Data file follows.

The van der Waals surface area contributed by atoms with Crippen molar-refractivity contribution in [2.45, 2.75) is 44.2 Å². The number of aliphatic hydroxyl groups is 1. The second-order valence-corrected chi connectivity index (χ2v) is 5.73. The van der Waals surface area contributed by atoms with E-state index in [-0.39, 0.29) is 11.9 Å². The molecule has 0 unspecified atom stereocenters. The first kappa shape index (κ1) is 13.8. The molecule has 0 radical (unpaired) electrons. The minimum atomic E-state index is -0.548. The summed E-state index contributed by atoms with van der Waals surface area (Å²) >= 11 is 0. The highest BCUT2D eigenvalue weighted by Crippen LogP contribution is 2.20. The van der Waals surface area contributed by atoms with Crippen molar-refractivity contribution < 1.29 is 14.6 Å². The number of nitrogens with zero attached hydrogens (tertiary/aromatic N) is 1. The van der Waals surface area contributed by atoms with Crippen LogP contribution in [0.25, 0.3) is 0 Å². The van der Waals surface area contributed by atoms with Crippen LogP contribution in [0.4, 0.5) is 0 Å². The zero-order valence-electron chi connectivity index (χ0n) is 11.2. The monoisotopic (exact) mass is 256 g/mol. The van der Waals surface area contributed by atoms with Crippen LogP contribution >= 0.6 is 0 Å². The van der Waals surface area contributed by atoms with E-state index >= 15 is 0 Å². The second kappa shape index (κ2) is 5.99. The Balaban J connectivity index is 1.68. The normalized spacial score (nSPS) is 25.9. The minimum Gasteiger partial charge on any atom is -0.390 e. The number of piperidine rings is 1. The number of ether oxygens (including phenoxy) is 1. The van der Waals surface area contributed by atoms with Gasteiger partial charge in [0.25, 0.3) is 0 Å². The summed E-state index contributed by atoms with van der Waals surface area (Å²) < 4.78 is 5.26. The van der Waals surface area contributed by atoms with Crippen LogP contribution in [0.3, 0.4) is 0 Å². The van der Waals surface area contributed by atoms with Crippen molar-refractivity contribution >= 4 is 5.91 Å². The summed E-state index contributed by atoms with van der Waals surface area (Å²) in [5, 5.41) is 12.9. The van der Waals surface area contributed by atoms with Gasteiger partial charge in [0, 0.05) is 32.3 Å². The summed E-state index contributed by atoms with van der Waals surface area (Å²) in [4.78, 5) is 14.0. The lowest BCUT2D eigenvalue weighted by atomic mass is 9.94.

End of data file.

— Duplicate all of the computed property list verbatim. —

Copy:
The van der Waals surface area contributed by atoms with Crippen molar-refractivity contribution in [2.45, 2.75) is 44.2 Å². The number of aliphatic hydroxyl groups is 1. The second-order valence-corrected chi connectivity index (χ2v) is 5.73. The van der Waals surface area contributed by atoms with E-state index in [-0.39, 0.29) is 11.9 Å². The molecule has 0 unspecified atom stereocenters. The first kappa shape index (κ1) is 13.8. The molecule has 0 radical (unpaired) electrons. The minimum atomic E-state index is -0.548. The summed E-state index contributed by atoms with van der Waals surface area (Å²) >= 11 is 0. The highest BCUT2D eigenvalue weighted by Crippen LogP contribution is 2.20. The van der Waals surface area contributed by atoms with Crippen molar-refractivity contribution < 1.29 is 14.6 Å². The number of nitrogens with zero attached hydrogens (tertiary/aromatic N) is 1. The van der Waals surface area contributed by atoms with Crippen LogP contribution in [0.25, 0.3) is 0 Å². The van der Waals surface area contributed by atoms with Crippen LogP contribution in [0.4, 0.5) is 0 Å². The zero-order valence-electron chi connectivity index (χ0n) is 11.2. The monoisotopic (exact) mass is 256 g/mol. The van der Waals surface area contributed by atoms with Crippen LogP contribution >= 0.6 is 0 Å². The van der Waals surface area contributed by atoms with E-state index >= 15 is 0 Å². The second kappa shape index (κ2) is 5.99. The Balaban J connectivity index is 1.68. The normalized spacial score (nSPS) is 25.9. The minimum Gasteiger partial charge on any atom is -0.390 e. The number of piperidine rings is 1. The number of ether oxygens (including phenoxy) is 1. The van der Waals surface area contributed by atoms with Gasteiger partial charge in [0.25, 0.3) is 0 Å². The summed E-state index contributed by atoms with van der Waals surface area (Å²) < 4.78 is 5.26. The van der Waals surface area contributed by atoms with Crippen LogP contribution in [0.3, 0.4) is 0 Å². The van der Waals surface area contributed by atoms with Crippen molar-refractivity contribution >= 4 is 5.91 Å². The summed E-state index contributed by atoms with van der Waals surface area (Å²) in [5, 5.41) is 12.9. The van der Waals surface area contributed by atoms with Gasteiger partial charge in [0, 0.05) is 32.3 Å². The summed E-state index contributed by atoms with van der Waals surface area (Å²) in [4.78, 5) is 14.0. The lowest BCUT2D eigenvalue weighted by atomic mass is 9.94.